The collected images were unwarped to the geographic coordinates with a spatial resolution of 512 km × 512 km according to the method described by Garcia et al. (1997). Then, the EPB zonal drifts were calculated using a cross-correlation between two lines of consecutive images. The lag between the lines was assumed to be the displacement of the structures within the time interval recorded between the two images. With this information, it was possible to calculate the EPB zonal drifts across all latitudes covered by the field of view of the unwarped images (see Paulino et al., 2011a, for further details).
Only quiet magnetic nights were used; i.e., the EPB zonal drifts were calculated considering nights when the Dst index is higher than −30 nT and that do not have any characteristics of magnetic storms (Paulino et al., 2011a).
The amplitude of the semidiurnal lunar tide oscillation in the EPB zonal drifts was calculated by converting the solar local time (t) to the lunar local time (τ), i.e., , where ν is the age of the Moon set to be equal to 0 at the new Moon (see Forbes et al., 2013; Paulino et al., 2017, for further details).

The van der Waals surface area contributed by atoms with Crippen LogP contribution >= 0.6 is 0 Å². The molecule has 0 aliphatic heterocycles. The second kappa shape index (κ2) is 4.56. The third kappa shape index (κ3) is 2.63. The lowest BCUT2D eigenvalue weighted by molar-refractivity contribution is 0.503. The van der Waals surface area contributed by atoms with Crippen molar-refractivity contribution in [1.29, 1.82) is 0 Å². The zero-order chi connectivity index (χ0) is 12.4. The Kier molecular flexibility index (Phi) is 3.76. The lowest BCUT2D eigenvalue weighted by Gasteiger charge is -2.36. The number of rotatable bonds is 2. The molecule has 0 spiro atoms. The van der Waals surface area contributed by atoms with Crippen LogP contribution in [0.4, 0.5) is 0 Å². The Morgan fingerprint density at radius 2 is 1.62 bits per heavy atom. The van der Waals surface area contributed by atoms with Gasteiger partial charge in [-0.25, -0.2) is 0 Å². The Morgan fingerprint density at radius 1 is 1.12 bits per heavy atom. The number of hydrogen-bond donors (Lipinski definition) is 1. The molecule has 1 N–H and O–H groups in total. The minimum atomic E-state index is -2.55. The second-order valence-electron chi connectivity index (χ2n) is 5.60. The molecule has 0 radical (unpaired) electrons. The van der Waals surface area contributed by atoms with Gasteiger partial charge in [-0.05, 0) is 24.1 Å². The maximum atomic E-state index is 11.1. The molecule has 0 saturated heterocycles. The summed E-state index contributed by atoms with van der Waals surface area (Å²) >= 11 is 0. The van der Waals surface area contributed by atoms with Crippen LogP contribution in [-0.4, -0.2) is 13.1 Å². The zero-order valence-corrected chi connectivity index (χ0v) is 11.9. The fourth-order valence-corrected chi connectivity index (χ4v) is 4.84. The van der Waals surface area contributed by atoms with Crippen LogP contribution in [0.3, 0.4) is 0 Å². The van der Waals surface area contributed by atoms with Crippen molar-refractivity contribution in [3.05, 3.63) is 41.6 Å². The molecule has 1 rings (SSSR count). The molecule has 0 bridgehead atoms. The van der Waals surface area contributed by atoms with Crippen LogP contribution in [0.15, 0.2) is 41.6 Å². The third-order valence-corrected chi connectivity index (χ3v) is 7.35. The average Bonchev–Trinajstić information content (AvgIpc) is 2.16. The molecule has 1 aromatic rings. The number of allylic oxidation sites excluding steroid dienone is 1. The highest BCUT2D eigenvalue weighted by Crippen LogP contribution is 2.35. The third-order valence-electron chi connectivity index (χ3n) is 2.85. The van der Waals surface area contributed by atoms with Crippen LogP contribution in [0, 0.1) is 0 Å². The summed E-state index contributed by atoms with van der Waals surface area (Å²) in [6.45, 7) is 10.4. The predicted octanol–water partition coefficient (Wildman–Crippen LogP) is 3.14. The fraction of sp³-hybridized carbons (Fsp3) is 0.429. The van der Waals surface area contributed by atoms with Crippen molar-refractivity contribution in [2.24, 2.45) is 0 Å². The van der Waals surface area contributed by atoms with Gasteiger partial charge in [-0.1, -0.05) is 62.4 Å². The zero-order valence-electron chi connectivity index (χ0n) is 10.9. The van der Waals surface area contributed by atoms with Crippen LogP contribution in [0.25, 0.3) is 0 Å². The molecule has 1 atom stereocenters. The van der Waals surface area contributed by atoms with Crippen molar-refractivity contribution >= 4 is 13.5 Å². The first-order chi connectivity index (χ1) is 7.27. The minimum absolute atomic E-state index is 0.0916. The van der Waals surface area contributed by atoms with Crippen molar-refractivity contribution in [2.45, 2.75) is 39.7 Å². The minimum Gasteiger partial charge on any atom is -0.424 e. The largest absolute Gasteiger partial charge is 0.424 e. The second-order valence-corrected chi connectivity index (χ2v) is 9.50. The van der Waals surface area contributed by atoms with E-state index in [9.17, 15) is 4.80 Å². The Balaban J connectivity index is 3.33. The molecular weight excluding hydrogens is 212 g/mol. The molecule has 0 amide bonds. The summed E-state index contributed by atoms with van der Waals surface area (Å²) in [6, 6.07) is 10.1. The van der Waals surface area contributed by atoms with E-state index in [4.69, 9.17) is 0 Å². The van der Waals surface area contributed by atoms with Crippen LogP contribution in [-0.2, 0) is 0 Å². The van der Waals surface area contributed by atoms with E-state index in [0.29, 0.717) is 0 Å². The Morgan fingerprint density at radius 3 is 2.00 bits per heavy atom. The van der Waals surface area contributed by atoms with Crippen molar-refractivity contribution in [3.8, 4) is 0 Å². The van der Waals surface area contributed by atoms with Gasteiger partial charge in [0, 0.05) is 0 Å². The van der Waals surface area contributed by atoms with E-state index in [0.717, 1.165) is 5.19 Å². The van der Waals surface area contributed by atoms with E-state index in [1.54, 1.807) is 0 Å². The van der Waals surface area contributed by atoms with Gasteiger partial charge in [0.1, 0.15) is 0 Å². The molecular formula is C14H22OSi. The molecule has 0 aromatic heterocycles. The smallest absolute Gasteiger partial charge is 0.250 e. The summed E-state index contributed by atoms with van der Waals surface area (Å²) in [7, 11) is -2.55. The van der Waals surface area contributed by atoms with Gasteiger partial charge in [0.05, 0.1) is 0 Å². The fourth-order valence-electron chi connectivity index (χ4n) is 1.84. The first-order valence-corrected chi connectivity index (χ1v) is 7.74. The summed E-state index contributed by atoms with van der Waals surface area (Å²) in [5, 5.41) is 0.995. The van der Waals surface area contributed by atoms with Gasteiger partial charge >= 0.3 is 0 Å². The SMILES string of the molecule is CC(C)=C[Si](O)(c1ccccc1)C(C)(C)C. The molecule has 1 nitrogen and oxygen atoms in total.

To investigate a possible influence of the solar cycle on the strength of M2 in EPB zonal drifts, the period of observation was divided into high solar activity (HSA) and low solar activity (LSA). The classification was done using the F10.7 cm solar flux as a proxy to the solar activity. The nights with solar flux greater than W m−2 Hz−1 were considered to be HSA. In contrast, the nights with solar flux lower than W m−2 Hz−1 were supposed to be LSA. These criteria make the HSA period from September 2000 to December 2002 and the LSA period from January 2006 to April 2007.
Additionally, the summer period includes the months from December to February. The equinox period was set for March, April, May, September, October, and November for the whole period of observations. Please note that during the winter period, the EPBs rarely appear (Sobral et al., 2002), and thus the winter months were not used in these analyses.